This is the last 5@8 for a week or so. I'm heading to Oshkosh for the annual aviation festival, AirVenture. I won't be posting anything here but will be making regular postings on my aviation blog, Letters from Flyover Country.
1) Rep. Keith Ellison's defense of his trip to Mecca, paid for by the Muslim American Society of Minnesota, is likely to spur a good debate. In a letter to the Star Tribune today, Ellison says it's none of your business.
Privacy is not undiscovered dishonesty. Some things are private. For example, family and religion. My trip, which was not at taxpayer expense, and paid for by a nonprofit organization that does not lobby, was handled according to the House rules, which balance disclosure and privacy.
2) How do you know when newsroom cuts are affecting what ends up on your doorstep? When you see a correction like this one printed in the New York Times this week:
An appraisal on Saturday about Walter Cronkite's career included a number of errors. In some copies, it misstated the date that the Rev. Dr. Martin Luther King Jr. was killed and referred incorrectly to Mr. Cronkite's coverage of D-Day. Dr. King was killed on April 4, 1968, not April 30. Mr. Cronkite covered the D-Day landing from a warplane; he did not storm the beaches. In addition, Neil Armstrong set foot on the moon on July 20, 1969, not July 26. "The CBS Evening News" overtook "The Huntley-Brinkley Report" on NBC in the ratings during the 1967-68 television season, not after Chet Huntley retired in 1970. A communications satellite used to relay correspondents' reports from around the world was Telstar, not Telestar. Howard K. Smith was not one of the CBS correspondents Mr. Cronkite would turn to for reports from the field after he became anchor of "The CBS Evening News" in 1962; he left CBS before Mr. Cronkite was the anchor. Because of an editing error, the appraisal also misstated the name of the news agency for which Mr. Cronkite was Moscow bureau chief after World War II. At that time it was United Press, not United Press International.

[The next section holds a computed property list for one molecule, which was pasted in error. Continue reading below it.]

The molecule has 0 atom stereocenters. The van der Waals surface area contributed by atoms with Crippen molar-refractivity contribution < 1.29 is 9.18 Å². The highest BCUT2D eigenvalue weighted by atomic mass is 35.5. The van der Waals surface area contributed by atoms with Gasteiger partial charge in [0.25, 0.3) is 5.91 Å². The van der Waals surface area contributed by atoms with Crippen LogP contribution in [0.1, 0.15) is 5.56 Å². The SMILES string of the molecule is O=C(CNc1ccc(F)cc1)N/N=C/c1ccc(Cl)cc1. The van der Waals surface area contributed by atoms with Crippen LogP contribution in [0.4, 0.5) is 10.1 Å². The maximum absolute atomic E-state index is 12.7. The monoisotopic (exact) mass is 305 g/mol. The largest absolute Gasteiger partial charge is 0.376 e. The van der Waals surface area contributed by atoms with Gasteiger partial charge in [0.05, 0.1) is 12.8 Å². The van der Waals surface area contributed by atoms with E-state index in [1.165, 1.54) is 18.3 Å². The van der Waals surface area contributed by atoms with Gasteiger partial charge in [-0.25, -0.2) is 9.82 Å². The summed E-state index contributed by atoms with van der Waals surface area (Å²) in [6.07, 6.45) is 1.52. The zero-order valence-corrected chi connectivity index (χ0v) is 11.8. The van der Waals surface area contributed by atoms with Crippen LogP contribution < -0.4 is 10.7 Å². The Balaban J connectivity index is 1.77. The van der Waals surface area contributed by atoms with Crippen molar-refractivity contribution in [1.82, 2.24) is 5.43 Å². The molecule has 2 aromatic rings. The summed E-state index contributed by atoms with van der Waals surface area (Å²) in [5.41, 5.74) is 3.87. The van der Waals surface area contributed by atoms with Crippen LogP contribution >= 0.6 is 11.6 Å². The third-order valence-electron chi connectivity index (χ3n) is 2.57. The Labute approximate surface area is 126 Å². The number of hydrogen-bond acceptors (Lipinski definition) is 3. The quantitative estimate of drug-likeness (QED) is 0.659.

(h/t: Nick Young)
Apparently the writer is well known for goofs -- people actually kept track of her streak of X number of days without a mistake -- but this is the New York Times.
3) The pigs among us. Out in Worthington they're on a veritable archaeological dig, trying to figure out the people who are plaguing the area by dumping trash along the side of the road.
Says the Worthington Township chairman:
"I told one of the other township members we might as well buy a big wagon and create a collection," he said. "This is something that's going to be ongoing, the way it looks to me.
"Last spring we had to go around and we picked up 30-some televisions, 20-some microwaves and some vacuum cleaners -- a whole farm wagon plumb full," said (Tim_ Blume. "The county really treated us good on that one."
I'll try to swing by Pt. Douglas Road in St. Paul on the way in. Last time I checked, there were mattresses strewn around a sign that warned against illegal dumping.
It an issue that's an open invitation to an enterprising TV station looking for one of those "hidden camera" stories. Like this one in New Orleans that caught a guy dumping portable toilet waste into a storm drain.
4) Science! A study says a pregnant woman's exposure to pollution can lower a child's IQ by 4 points by age 5.
Bad news: An artificial brain is still 10 years away.